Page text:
The Consumer Financial Protection Bureau filed a federal complaint against
EOS for reporting and collecting on disputed and unverified consumer cellphone
debt. EOS is a Massachusetts debt collection firm that has a wholly owned
subsidiary, US Asset Management, which collects delinquent or charged-off
accounts. The complaint states that EOS regularly collected defaulted
consumer debt related to a consumer-financial product or service, including
telecommunications debt that was owed to companies that regularly extend
credit by providing cell-phone service without requiring immediate payment.
It is alleged that the company provided inaccurate information to credit
reporting companies about the debt and failed to correct inaccurate information.
The proposed consent order filed by the CFPB would require EOS to refund
approximately $743,000 to consumers and pay $1.85 million in civil penalties.
EOS purchased the debt for a low cost, usually amounting to a fraction
of the amount of the value of the debt, but attempted to collect the full
amount claimed by the original lender. According to the complaint, in
August 2012 USAM entered into an agreement with AT&T to purchase a
portfolio of over three million defaulted accounts with a total face value
of $2.3 billion. These debts were purchased for $35.4 million. The documentation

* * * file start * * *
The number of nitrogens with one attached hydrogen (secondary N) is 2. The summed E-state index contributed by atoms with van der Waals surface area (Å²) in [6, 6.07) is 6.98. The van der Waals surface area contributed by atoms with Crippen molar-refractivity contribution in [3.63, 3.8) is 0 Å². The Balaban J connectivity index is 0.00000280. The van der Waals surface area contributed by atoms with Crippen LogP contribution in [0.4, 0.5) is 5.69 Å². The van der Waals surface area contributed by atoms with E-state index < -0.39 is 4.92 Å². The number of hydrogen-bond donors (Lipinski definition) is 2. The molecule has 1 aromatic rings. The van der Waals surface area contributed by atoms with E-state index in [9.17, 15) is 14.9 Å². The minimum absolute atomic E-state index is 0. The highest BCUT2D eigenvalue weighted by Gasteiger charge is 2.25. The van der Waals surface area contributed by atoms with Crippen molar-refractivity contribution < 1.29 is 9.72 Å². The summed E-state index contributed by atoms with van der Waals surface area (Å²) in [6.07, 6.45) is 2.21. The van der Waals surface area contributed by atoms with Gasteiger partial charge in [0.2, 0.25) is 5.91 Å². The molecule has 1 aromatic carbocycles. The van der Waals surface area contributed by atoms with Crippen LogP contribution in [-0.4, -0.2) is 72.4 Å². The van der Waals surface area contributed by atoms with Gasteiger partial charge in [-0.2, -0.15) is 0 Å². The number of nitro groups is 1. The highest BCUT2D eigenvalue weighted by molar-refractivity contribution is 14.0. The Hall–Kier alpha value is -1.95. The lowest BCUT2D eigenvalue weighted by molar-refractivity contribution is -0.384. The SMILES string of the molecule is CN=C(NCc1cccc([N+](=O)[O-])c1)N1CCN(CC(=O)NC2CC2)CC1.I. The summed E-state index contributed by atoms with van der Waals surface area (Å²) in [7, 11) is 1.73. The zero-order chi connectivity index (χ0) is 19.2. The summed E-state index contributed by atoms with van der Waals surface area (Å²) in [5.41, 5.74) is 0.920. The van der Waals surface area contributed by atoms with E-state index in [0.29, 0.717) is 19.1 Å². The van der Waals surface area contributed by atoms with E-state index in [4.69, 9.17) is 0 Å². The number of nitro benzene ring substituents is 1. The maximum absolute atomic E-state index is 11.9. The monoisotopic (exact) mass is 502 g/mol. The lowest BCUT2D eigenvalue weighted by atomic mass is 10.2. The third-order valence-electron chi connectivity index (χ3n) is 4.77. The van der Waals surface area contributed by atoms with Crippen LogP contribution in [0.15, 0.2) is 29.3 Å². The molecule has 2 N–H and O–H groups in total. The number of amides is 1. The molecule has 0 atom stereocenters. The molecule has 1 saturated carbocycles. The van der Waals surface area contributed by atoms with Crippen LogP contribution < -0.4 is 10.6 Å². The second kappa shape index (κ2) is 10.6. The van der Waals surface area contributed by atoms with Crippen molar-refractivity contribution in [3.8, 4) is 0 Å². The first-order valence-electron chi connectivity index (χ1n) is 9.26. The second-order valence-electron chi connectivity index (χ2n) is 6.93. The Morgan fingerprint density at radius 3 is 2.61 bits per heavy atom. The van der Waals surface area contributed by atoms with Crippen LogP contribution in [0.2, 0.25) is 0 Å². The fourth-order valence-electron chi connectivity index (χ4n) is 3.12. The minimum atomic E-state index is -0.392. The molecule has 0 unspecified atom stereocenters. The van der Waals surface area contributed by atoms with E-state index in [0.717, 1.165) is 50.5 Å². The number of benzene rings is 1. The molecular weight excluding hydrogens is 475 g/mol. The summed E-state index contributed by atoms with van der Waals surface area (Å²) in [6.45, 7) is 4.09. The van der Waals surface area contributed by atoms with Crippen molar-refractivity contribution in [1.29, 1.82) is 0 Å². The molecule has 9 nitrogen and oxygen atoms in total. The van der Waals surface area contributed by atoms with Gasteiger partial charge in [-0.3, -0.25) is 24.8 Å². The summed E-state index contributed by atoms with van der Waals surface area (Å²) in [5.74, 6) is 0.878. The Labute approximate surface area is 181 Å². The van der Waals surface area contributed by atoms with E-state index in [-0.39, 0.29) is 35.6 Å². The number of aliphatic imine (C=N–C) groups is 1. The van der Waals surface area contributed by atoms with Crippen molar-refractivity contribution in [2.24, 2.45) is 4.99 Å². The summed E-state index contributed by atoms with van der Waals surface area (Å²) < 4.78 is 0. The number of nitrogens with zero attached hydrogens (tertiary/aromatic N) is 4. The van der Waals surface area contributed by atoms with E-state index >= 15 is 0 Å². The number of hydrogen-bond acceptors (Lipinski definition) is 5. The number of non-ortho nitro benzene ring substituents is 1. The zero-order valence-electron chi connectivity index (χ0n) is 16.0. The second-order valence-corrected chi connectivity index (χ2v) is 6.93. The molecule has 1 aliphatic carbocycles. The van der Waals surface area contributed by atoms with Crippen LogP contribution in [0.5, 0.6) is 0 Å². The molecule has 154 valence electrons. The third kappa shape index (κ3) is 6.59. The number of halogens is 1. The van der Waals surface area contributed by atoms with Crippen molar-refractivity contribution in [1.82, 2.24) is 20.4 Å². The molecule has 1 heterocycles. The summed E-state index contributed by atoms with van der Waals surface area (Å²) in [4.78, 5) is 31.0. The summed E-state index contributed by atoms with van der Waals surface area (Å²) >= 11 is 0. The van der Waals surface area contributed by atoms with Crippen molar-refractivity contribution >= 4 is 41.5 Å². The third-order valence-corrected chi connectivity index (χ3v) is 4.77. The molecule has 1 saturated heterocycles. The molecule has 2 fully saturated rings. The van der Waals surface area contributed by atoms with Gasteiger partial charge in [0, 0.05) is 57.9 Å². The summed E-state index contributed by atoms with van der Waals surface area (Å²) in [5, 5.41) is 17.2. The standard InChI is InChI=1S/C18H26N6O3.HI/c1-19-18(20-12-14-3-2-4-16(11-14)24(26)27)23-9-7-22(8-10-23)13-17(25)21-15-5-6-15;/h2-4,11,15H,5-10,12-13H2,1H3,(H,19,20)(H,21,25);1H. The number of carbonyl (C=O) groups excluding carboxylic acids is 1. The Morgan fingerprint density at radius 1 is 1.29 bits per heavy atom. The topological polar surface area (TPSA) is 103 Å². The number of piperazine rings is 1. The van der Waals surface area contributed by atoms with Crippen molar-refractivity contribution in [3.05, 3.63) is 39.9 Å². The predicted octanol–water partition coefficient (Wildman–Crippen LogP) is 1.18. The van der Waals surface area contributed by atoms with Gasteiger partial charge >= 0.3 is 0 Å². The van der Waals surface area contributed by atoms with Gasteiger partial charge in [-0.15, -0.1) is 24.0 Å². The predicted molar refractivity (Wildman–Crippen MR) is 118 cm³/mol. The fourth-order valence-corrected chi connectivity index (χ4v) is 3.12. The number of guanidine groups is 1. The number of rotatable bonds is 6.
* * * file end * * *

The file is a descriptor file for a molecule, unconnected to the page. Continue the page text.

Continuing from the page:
received from AT&T did not provide sufficient verification the debts
purchased. In January 2013, a senior EOS manager warned that this portfolio
likely contained a significant number of problematic debts. However, EOS
continued to report and collect on the portfolio accounts.
The CFPB’s investigation revealed that EOS continued to collect and
report on debts without verifying that these debt remained outstanding.
Many debts contained within EOS’s portfolio were fraudulent, already
paid, already settled, or so old that they could no longer be legally
collected. Additionally, EOS reported every account in this portfolio
twice to consumer-reporting agencies, once in August 2012 and again in
October 2012. However, EOS has no reasonable cause to believe that all
of these accounts had been disputed by consumers. Likewise, it had already
been determined that the information was not complete and accurate.
The CFPB’s consent order would require EOS to:
- Refund full refunds of payments made on debts that were disputed but not
verified by EOS. The refunds are likely to exceed $743,000.
- Stop collecting and reporting on disputed AT&T debt. If EOS is not
able to substantiate debt that is disputed by a consumer, EOS would be
required to contact the credit reporting companies and ask that the information
be removed from the consumer’s file.
- Ensure accuracy when providing information to credit reporting companies.
- Stop reselling debt and EOS would be prohibited from reselling debts for
a period of five years. This would protect consumers from the potential
harm of continued sale of these inaccurate debts.
- Pay approximately $1.85 million to the CFPB’s Civil Penalty Fund.